The world’s oldest mouse? Meet Pat, who now has a place in the Guinness World Records
The tiny critter, named for actor Patrick Stewart, was officially recognized Wednesday at the San Diego Zoo Safari Park
It’s official. The world’s oldest mouse in human care is a tiny critter living at the San Diego Zoo Safari Park.
Guinness World Records adjudicator Michael Empric came from New York to the Escondido park Wednesday to bestow the title on Pat, a Pacific pocket mouse born at the park nine years and 209 days ago. The species is endangered, and Pat is part of a breeding program that has introduced some mice back into the wild.
The recognition is a first for the Zoo and Safari Park, which has earned world-wide acclaim for many things, but has never had an animal that was the oldest on record.
It also was a first for Guinness World Records, which previously had no category for world’s oldest mouse.
“There may be old mice, but they don’t have birth certificates,” Empric said at the ceremony held at Beckman Center for Conservation Research at Safari Park. “So what we needed was documentation.”
Empric said the San Diego Zoo Wildlife Alliance supplied all appropriate records, and on Wednesday he personally checked on Pat, who is not on public display.
“He is alive and kicking,” he said. “He is doing really well. He was in a great mood, eating some buckwheat, taking some pictures. He was in tip-top shape, so I was very excited to see that.”
Pat is named after actor Patrick Stewart, best known for playing Capt. Jean-Luc Picard on Star Trek. He’s not the only mouse with a celebrity name, as his mother was Betty White.
While the recognition is a novelty, it helps bring attention to the endangered Pacific pocket mouse and a conservation program that is repopulating the species in Southern California, said Debra Shier, associate director of Recovery Ecology at San Diego Zoo Wildlife Alliance.
“It’s really exciting for the attention to the program, and I think it also says a lot about the San Diego Zoo Wildlife Alliance’s commitment to care of these animals,” she said.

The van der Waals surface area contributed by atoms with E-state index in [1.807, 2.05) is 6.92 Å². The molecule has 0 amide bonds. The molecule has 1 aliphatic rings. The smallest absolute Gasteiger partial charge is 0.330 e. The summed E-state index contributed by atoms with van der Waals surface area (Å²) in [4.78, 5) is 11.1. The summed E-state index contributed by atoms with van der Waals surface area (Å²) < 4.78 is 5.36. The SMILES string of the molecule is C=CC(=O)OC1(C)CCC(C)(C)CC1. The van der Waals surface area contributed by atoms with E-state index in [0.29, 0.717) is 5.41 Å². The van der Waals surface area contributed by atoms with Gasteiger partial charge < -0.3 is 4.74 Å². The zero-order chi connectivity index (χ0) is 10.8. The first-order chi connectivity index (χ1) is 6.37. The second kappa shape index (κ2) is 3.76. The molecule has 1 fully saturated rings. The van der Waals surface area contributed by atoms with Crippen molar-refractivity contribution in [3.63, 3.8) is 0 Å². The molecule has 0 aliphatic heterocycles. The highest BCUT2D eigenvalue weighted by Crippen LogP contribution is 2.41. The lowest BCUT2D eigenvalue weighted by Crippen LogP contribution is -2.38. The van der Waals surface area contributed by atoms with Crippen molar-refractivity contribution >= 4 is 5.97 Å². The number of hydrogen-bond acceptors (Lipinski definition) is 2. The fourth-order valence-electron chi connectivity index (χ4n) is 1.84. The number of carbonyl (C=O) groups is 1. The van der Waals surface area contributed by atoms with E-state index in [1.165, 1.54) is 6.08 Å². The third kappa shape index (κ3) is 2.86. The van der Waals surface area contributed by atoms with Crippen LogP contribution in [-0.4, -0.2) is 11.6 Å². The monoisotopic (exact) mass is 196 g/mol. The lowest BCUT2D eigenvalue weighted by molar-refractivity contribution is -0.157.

Pat was born July 14, 2013, and was in the third litter born in the Pacific pocket mouse conservation program, which was established by Shier the previous year. The Pacific pocket mouse is the smallest mouse species in North America, ranging in size from four to six inches from nose to tip of tail and weighing slightly more than a quarter. Pat, who is small even for a pocket mouse, is one of 165 mice in the program.
The Pacific pocket mouse’s range once stretched from Los Angeles to the Tijuana River Valley, but the species has been in decline because of human encroachment and habitat degredation. They were believed to be extinct for 20 years until a small population was discovered in 1994 in Dana Point.
Shier said about 500 mice have been born in the conservation program, and about half have been released into a new population in the Laguna Park Wilderness Park, which was established in 2016 with support from Orange County Park, the U.S. Fish and Wildlife Service and the California Department of Fish and Wildlife.
Three other small populations also are known in Southern California, and Shier said a fifth population will be established next year.
The idea of seeking a world-record recognition for Pat came about on a whim, she recalled.
One day while documenting the death of one of the mice in the park’s captive breeding facility, somebody asked if it was the oldest mouse in the program.
“I said, ‘No, he’s only like eight. We have an older mouse,’” she recalled. “That got me thinking I should go look at the data base and see how old he is. And when I did, it turned out he was over nine years old, which sort of stunned me.”
She searched online for information about the longevity of mice and found the oldest one on record was seven and a half.
“I reached out to our PR team and said, ‘Hey, I have this sort of crazy idea, what do you think?’” she said.
The conservation breeding program saw the birth of 31 litters last year for a total of 117 Pacific pocket mice pups, a new record. Many of the mice will be reintroduced into the native habitat this spring.
While this is the first record for an animal at Safari Park, the San Diego Zoo does have one world record to brag about. For the zoo’s centennial in 2016, it was recognized by Guinness World Records when about 500 participants set the record for most people performing with hand puppets.
Empric, who has worked for Guinness World Records for 11 years and travels throughout the United States and Canada as an adjudicator, said he was last in San Diego a few years ago when he visited Petco Park to document when a dentist tried to set a record for most people flossing. The attempt fell short.
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